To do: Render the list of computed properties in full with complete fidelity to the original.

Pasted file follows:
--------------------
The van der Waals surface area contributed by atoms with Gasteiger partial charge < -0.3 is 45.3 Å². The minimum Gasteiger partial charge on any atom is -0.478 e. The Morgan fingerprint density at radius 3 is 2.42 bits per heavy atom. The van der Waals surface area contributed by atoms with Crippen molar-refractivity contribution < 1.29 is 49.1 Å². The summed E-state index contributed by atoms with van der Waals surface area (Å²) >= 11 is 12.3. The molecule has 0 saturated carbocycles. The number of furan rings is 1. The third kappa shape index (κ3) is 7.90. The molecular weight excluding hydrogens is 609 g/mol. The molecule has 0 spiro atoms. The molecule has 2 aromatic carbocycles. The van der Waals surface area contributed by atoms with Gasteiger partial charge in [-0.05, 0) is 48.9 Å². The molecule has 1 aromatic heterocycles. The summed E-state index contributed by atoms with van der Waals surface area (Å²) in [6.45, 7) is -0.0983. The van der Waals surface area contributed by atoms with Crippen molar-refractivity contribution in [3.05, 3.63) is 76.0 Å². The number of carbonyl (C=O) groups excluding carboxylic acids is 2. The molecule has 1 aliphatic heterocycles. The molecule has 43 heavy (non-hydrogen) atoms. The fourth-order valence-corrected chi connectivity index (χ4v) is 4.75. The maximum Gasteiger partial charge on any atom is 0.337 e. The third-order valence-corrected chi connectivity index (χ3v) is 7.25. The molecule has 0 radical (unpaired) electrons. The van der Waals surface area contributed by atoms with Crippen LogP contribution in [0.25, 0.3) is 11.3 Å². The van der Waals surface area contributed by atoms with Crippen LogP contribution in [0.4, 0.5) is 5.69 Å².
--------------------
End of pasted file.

The van der Waals surface area contributed by atoms with Gasteiger partial charge < -0.3 is 45.3 Å². The minimum Gasteiger partial charge on any atom is -0.478 e. The Morgan fingerprint density at radius 3 is 2.42 bits per heavy atom. The van der Waals surface area contributed by atoms with Crippen molar-refractivity contribution < 1.29 is 49.1 Å². The summed E-state index contributed by atoms with van der Waals surface area (Å²) >= 11 is 12.3. The molecule has 0 saturated carbocycles. The number of furan rings is 1. The third kappa shape index (κ3) is 7.90. The molecular weight excluding hydrogens is 609 g/mol. The molecule has 0 spiro atoms. The molecule has 2 aromatic carbocycles. The van der Waals surface area contributed by atoms with Gasteiger partial charge in [-0.05, 0) is 48.9 Å². The molecule has 1 aromatic heterocycles. The summed E-state index contributed by atoms with van der Waals surface area (Å²) in [6.45, 7) is -0.0983. The van der Waals surface area contributed by atoms with Crippen molar-refractivity contribution in [3.05, 3.63) is 76.0 Å². The number of carbonyl (C=O) groups excluding carboxylic acids is 2. The molecule has 1 aliphatic heterocycles. The molecule has 43 heavy (non-hydrogen) atoms. The fourth-order valence-corrected chi connectivity index (χ4v) is 4.75. The maximum Gasteiger partial charge on any atom is 0.337 e. The third-order valence-corrected chi connectivity index (χ3v) is 7.25. The molecule has 0 radical (unpaired) electrons. The van der Waals surface area contributed by atoms with Crippen LogP contribution in [0.25, 0.3) is 11.3 Å². The van der Waals surface area contributed by atoms with Crippen LogP contribution in [0.4, 0.5) is 5.69 Å².